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This is a post requesting confirmation (or rebuttal) of what I believe to be happening with alarms in Android. This subject occurs with some frequency in blogs and StackOverflow posts, but I have not found a clear explanation of these two points (below).

The code below is intended to set and alarm and then to unset it. It does not work.

    Intent intent = new Intent(context, AlarmReceiver.class);
    PendingIntent sender = PendingIntent.getBroadcast(context, _id, intent,

    AlarmManager am = (AlarmManager) context
    am.set(AlarmManager.RTC_WAKEUP, now.getTime().getTime(), sender);

    Intent toCancel = new Intent(context, AlarmReceiver.class);
    PendingIntent pendingToCancel = PendingIntent.getBroadcast(context,
            _id, toCancel, PendingIntent.FLAG_CANCEL_CURRENT);

It does work if, instead of passing PendingIntent.FLAG_ONE_SHOT to the first call of PendingIntent.getBroadast(), I pass zero instead. I do not believe this behavior is documented.

The code also does not work if second argument of PendingIntent.getBroadast() (above, _id) are not identical. I do not believe this is documented. In the Android docs the second argument is documented as, "Private request code for the sender (currently not used)."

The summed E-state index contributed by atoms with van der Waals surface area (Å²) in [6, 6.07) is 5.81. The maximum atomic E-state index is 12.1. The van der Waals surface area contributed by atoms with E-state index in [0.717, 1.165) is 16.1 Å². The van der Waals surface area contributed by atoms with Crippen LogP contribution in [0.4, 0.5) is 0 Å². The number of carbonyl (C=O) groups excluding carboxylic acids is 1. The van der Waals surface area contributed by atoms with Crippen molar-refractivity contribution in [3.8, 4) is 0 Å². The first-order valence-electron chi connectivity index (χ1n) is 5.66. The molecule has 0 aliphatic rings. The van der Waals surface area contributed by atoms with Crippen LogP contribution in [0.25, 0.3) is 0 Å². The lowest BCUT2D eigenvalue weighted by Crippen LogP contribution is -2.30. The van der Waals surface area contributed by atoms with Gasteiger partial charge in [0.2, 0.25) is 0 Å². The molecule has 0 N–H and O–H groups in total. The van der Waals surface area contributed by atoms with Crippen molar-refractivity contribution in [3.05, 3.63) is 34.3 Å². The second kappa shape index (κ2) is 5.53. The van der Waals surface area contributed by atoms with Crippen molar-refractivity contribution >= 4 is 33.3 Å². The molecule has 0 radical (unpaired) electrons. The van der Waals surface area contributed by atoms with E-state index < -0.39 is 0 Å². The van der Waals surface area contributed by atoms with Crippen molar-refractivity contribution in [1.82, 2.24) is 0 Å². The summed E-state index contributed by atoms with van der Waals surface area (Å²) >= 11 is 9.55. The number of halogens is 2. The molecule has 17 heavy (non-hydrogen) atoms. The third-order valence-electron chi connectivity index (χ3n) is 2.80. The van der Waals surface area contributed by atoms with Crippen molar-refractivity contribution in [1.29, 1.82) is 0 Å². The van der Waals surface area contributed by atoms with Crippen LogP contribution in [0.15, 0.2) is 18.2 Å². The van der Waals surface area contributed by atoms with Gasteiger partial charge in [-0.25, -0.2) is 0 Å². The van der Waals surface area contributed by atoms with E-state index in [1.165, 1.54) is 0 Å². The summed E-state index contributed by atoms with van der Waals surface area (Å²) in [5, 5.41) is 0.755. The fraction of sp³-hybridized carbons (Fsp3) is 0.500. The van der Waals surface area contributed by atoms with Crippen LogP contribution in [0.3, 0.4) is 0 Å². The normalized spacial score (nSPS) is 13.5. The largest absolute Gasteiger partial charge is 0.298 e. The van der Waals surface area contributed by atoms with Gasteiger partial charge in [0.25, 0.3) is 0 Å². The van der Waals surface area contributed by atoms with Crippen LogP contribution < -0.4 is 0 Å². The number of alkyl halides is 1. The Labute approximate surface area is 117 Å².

The question is whether I've properly described this behavior, or if these generalizations are of ephiphenomena.

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2 Answers 2

up vote 3 down vote accepted

You have to pass a PendingIntent to cancel() that is equivalent to the one you used to register the alarm. This means using the same Intent, flags, and request code. Contrary to what the documentation might lead you to believe, it actually checks the request code value as well.

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Ok, thanks for that confirmation. That is kind of an important thing to include in the docs! –  adam.baker Sep 25 '12 at 8:37

Do you have a receiver for the alarm defined in your Android Manifest?

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Yes, I'm receiving the alarms just fine (or not, if I remove it as I described above). –  adam.baker Sep 25 '12 at 8:36

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